‘An uphill battle’: Why Macy’s is pulling out of China
Macy’s is exiting China.
The Cincinnati-based department store chain posted a notice on its Tmall page this week saying it will cease all operations on Dec. 31. The wind-down of its presence on Tmall, China’s largest e-commerce site, is the last local presence the company had in the country after closing down Macys.cn, its local e-commerce site in June after less than a year of operations.
In an email, a Macy’s spokeswoman said the move was linked to keeping its core U.S. business profitable. She added that Macy’s rolled out new functions to Macys.com to let Chinese customers buy items there.
That is true, but for industry experts, this is an example of an American brand unable to crack the Chinese market, with a too-narrow focus on Tmall and its local e-commerce site, and Macy’s lack of a strong offline strategy.
“There was definitely a focus on getting the U.S. business turned around, and management wanted to be laser-focused on that challenge; the business was tough, they were closing stores, and they were focused on getting that fixed,” said Stephen Rector, president of Bakertown Consulting and a former employee of Macy’s. Rector worked with Macy’s as a consultant to build its China e-commerce operations from September 2017 until May 2018.
For a market heavily reliant on e-commerce, direct-to-consumer brands often stand a better chance of success since customers can easily go directly to the merchants through these platforms. Multibrand retailers like Macy’s face an added challenge since their U.S. model is based on a tailored selection of brands that are often already available on Chinese marketplaces or through local distributors. It’s a problem that isn’t unique to Macy’s: In 2011, Best Buy shuttered all nine of its Chinese stores.
For Macy’s, the lack of a physical presence and brand recognition also hindered success. Rector said the company had a local team of approximately 100 people on the ground, but the brand didn’t keep pace with where the market was moving, especially given the trend to add offline experiences to complement e-commerce — a cornerstone of Alibaba’s “new retail” concept. The company rolled out pop-up shops in Beijing and Shanghai last year, but they were one-off activations.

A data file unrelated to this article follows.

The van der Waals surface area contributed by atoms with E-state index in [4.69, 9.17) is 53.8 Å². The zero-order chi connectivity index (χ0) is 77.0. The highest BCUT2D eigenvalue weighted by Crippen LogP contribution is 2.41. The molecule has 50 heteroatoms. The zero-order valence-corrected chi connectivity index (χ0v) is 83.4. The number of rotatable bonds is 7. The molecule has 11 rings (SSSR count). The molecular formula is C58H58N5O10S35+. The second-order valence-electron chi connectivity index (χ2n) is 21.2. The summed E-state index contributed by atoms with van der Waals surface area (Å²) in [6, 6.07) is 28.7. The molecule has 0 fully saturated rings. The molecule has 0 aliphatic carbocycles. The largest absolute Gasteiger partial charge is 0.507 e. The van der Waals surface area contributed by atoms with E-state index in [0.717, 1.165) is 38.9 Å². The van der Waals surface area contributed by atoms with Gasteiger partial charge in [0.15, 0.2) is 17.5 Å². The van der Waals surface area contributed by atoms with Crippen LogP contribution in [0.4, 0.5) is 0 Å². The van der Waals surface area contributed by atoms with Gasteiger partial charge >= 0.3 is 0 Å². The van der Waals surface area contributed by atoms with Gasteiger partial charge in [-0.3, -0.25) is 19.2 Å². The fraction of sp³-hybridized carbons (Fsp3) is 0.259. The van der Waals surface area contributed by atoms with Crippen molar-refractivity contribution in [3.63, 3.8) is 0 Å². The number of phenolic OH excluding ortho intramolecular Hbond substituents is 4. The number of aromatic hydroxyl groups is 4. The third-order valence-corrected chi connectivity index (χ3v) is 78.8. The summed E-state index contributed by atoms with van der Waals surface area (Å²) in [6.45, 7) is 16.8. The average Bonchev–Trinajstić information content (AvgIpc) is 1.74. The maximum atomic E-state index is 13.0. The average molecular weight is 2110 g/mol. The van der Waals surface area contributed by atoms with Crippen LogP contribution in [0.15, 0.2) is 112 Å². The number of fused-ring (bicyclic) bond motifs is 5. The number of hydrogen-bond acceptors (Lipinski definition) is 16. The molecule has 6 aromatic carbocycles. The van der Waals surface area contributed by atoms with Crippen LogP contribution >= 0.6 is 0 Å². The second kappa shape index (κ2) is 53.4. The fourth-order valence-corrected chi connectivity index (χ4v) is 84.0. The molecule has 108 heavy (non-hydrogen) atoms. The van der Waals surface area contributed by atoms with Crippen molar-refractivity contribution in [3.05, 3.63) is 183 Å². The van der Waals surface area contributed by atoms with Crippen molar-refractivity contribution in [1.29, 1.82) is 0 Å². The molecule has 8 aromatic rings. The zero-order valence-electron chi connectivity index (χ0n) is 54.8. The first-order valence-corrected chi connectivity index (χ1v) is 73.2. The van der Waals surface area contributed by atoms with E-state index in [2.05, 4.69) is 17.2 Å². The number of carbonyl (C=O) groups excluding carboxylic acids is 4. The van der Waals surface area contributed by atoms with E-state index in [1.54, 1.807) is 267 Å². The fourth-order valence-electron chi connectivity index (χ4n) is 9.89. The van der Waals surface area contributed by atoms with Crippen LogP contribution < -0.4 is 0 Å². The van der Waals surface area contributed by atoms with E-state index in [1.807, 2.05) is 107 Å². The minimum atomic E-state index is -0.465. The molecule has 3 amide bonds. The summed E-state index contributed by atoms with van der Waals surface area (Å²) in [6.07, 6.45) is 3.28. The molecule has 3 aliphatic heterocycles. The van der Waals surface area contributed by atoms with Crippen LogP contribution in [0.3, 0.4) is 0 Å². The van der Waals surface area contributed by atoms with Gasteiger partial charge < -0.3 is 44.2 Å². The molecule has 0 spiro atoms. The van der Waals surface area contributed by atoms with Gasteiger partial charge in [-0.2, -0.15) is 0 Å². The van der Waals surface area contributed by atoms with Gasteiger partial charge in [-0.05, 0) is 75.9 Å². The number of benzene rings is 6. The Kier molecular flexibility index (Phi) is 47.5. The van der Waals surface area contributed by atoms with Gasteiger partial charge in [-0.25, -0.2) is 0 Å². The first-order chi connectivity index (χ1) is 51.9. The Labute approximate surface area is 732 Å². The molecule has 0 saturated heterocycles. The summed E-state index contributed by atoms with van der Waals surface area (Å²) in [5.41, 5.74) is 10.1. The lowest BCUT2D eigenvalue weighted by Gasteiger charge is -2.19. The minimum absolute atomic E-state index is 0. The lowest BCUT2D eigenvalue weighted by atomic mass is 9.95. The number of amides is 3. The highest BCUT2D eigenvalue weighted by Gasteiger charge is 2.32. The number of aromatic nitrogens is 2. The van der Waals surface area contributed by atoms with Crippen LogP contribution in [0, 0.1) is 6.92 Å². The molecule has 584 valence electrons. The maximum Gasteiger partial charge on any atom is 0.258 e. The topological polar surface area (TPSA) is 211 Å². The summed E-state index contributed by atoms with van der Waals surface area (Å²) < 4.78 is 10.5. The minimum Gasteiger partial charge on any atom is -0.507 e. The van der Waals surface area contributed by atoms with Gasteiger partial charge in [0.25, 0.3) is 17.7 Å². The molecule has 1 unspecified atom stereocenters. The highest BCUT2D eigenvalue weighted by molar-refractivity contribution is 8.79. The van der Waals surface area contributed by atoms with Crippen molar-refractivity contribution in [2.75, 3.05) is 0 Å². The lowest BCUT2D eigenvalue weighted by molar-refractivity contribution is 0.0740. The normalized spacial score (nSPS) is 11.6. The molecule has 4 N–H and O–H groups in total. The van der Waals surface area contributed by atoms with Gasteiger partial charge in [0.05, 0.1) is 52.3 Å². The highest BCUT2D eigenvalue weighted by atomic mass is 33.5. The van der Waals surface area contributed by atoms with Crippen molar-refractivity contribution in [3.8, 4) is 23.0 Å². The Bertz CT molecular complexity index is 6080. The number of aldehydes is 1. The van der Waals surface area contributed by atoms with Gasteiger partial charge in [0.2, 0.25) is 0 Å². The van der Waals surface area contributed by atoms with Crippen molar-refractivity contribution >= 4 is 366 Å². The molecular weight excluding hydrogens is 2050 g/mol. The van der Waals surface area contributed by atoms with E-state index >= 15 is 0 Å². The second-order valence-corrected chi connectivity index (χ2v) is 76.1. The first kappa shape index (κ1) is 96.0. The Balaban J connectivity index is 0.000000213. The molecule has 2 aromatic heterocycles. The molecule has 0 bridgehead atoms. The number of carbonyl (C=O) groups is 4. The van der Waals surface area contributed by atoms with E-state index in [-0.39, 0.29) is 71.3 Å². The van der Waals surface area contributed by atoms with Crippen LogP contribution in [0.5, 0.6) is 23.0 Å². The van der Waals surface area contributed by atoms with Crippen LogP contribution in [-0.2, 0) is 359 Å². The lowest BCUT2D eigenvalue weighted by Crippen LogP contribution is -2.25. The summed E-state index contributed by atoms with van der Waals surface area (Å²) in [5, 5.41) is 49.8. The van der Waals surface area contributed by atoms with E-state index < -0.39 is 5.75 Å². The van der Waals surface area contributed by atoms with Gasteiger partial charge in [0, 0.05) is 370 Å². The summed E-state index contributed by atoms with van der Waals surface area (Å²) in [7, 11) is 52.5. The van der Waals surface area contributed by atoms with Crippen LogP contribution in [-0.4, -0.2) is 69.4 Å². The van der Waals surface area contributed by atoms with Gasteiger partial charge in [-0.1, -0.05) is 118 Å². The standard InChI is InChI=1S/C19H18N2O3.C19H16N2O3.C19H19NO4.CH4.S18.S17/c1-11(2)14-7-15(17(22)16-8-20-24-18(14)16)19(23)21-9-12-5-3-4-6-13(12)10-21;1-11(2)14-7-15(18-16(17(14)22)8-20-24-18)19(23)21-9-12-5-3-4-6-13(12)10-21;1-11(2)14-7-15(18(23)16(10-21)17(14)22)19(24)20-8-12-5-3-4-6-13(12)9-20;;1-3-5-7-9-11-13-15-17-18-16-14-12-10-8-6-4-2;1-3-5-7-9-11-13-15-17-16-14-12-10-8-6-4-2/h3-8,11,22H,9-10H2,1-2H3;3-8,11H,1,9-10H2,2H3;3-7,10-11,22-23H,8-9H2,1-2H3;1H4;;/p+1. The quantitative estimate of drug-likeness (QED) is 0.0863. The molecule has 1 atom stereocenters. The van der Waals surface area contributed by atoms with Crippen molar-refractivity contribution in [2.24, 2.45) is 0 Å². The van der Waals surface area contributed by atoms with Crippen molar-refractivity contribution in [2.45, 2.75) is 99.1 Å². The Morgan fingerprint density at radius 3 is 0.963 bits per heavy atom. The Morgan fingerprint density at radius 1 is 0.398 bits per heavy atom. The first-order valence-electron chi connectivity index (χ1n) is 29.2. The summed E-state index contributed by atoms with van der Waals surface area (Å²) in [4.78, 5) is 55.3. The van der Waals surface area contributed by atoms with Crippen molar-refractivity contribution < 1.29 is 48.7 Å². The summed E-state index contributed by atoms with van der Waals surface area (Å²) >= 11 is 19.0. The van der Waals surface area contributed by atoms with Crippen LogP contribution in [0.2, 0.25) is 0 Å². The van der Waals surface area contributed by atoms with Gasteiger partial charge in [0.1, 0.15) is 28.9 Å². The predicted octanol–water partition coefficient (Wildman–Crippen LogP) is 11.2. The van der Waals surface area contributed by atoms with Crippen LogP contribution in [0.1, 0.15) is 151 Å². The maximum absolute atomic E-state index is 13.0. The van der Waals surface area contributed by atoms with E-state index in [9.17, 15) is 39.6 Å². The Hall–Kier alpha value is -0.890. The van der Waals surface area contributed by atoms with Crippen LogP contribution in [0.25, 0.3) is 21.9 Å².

Meanwhile, on Tmall, the company stood against algorithms that favored single-category brands.
“Tmall algorithms don’t help a department store — if you look at other stores on Tmall, they’re focused on one category,” Rector said. “For Macy’s, it was an uphill battle with the algorithm to get to the top [of search results].”
Despite a local team that made product decisions, Macy’s wasn’t able to carry the same brands it sold in the U.S., since some had exclusive deals with local distributors, he added. On top of that, Chinese customer preferences were different from American ones.
“There were teams in both Hong Kong and Shanghai that were very focused on making sure the assortments were correct from a Chinese lens — they really did the best that they could,” he said. “In many instances, they were leveraging the inventory in the U.S., and much of the styling of the assortment U.S. merchants would buy didn’t make sense for the Chinese consumer.”
According to Neil Saunders, managing director of GlobalData Retail, Macy’s entry into the Chinese market was doomed because it didn’t have a specific brand proposition for the Chinese consumer. While other U.S.-based retailers like Walmart had a large assortment of private-label, brand-affiliated products, Macy’s relied too much on curation.
“Macy’s has a very well-recognized brand name, but that brand name doesn’t really stand for anything globally,” he said. “Macy’s strategy has been about curating other people’s products under one roof. On a platform like Tmall, that’s useless.”
A broader e-commerce approach and an aggressive offline strategy may have given the company a leg up against competition, said Franklin Chu, U.S. managing director for Azoya, a firm that helps U.S. brands scale to the Chinese market.
“The e-commerce market is so crowded and so competitive, you need a broader approach than just being on one marketplace,” he said. “You also need a local partner in the trenches day in, day out, working with a variety of retailers and product categories who are in a position to make changes [to inventory] on short notice.”
Despite these challenges, Rector said China is still a great opportunity for other U.S. retailers.
“It’s a huge opportunity, but you have to have patience,” he said. “I would say [Macy’s exit] is disappointing; I understand why they did it, but for other retailers, it’s not a reason not to enter the market.”
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